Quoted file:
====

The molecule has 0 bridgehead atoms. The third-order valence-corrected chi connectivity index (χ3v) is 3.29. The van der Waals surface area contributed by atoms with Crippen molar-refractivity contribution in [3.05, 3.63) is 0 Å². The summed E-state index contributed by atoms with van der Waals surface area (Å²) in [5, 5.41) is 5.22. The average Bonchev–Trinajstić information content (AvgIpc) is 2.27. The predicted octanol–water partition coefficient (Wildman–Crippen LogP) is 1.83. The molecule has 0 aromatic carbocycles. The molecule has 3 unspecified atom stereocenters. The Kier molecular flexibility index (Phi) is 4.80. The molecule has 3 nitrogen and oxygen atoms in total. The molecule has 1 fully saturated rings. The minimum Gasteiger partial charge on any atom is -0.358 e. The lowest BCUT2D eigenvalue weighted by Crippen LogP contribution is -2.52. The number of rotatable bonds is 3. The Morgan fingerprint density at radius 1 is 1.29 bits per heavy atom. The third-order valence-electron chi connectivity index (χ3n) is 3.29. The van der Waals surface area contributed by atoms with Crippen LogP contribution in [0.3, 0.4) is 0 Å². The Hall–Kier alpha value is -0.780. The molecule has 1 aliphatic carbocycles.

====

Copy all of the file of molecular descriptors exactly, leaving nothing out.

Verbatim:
The molecule has 0 bridgehead atoms. The third-order valence-corrected chi connectivity index (χ3v) is 3.29. The van der Waals surface area contributed by atoms with Crippen molar-refractivity contribution in [3.05, 3.63) is 0 Å². The summed E-state index contributed by atoms with van der Waals surface area (Å²) in [5, 5.41) is 5.22. The average Bonchev–Trinajstić information content (AvgIpc) is 2.27. The predicted octanol–water partition coefficient (Wildman–Crippen LogP) is 1.83. The molecule has 0 aromatic carbocycles. The molecule has 3 unspecified atom stereocenters. The Kier molecular flexibility index (Phi) is 4.80. The molecule has 3 nitrogen and oxygen atoms in total. The molecule has 1 fully saturated rings. The minimum Gasteiger partial charge on any atom is -0.358 e. The lowest BCUT2D eigenvalue weighted by Crippen LogP contribution is -2.52. The number of rotatable bonds is 3. The Morgan fingerprint density at radius 1 is 1.29 bits per heavy atom. The third-order valence-electron chi connectivity index (χ3n) is 3.29. The van der Waals surface area contributed by atoms with Crippen LogP contribution in [0.3, 0.4) is 0 Å². The Hall–Kier alpha value is -0.780. The molecule has 1 aliphatic carbocycles.